Plotting the course of history
Most modern politicians have fought shy of gardening – although many historic decision-makers were notable garden-makers. By Tim Richardson
Gardening, so the adage goes, is what people do when they have failed in politics. A version of this hoary idea was liberally sprayed around by the press at the time of the Labour leadership election last month – if Jeremy Corbyn lost, pundits said, he can always go back to tending his allotment, just as Ken Livingstone apparently found solace in his garden after he lost the mayoral election for the second time in 2012.
Mr Corbyn won, of course – but there is no sign, yet, of him giving up on the gardening.
The origin of this little aperçu about gardening and political failure is obscure, but I suspect it can be traced back to 1759 and Candide, a satirical novella by the French philosopher (and keen gardener) Voltaire. In this fable, after witnessing numerous instances of human cruelty, Candide and his companions decide that a simple life with no involvement in the wider world is the best option, with Candide insisting at the close: “It is necessary that we cultivate our garden.”
Candide’s decision represents a retirement of sorts and a curtailment of worldly ambition – but it’s not necessarily an admission of defeat.
Voltaire’s satiric barb was firmly directed at the contemporary political and military establishment. The idea of “rural retreat” was promoted as admirable and honourable by ancient writers such as Cicero and Horace, and accepted thereafter by anyone with a classical education.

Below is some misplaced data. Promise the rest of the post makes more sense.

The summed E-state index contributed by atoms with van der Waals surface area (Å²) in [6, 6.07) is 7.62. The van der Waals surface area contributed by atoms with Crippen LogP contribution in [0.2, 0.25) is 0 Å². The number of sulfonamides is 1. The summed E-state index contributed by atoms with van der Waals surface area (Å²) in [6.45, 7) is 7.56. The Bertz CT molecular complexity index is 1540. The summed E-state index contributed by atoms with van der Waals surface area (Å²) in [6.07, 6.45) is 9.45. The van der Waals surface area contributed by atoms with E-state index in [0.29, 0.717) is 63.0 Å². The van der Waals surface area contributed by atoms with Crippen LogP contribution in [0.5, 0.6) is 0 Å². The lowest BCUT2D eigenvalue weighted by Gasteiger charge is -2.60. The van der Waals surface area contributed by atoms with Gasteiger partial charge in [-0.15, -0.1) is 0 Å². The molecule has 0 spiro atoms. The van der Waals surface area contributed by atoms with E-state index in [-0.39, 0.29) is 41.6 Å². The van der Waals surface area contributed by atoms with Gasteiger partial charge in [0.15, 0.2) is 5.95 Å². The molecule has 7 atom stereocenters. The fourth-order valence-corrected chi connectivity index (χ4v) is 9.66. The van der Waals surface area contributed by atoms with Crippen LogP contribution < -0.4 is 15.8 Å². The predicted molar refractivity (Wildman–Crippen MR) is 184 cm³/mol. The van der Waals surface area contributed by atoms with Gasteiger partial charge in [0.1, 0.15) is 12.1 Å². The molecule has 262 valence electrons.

In the 1720s the great landscape garden of Studley Royal, in Yorkshire, was created by John Aislabie after he was cashiered and briefly imprisoned for his role (as Chancellor of the Exchequer) in the South Sea Bubble stock market crash. The symbolism in his garden reflected the original ideals of the Whig party and the Glorious Revolution – a riposte to the corruption he had seen (and been involved with).
After 1733 Lord Cobham of Stowe vented his rage at Prime Minister Robert Walpole’s taxation plans by transforming his garden into a sustained symbolic satirical attack. He had been sacked from the government for his off-message views and found that the only safe way he could express himself was through the ornamentation of his estate.
These were not the pathetic gestures of deranged hobbyists, but the actions of honourable statesmen wishing to make their views known.
For centuries, garden-making had been an established political tactic for the powerful as well as the powerless. Henry VIII advertised his lineage by means of gilded heraldic beasts atop striped poles in gardens at Hampton Court, while in France Louis XIV instructed André Le Nôtre to fashion the gardens of Versailles as a paean to his own glory. The fact that the French Army was deployed to create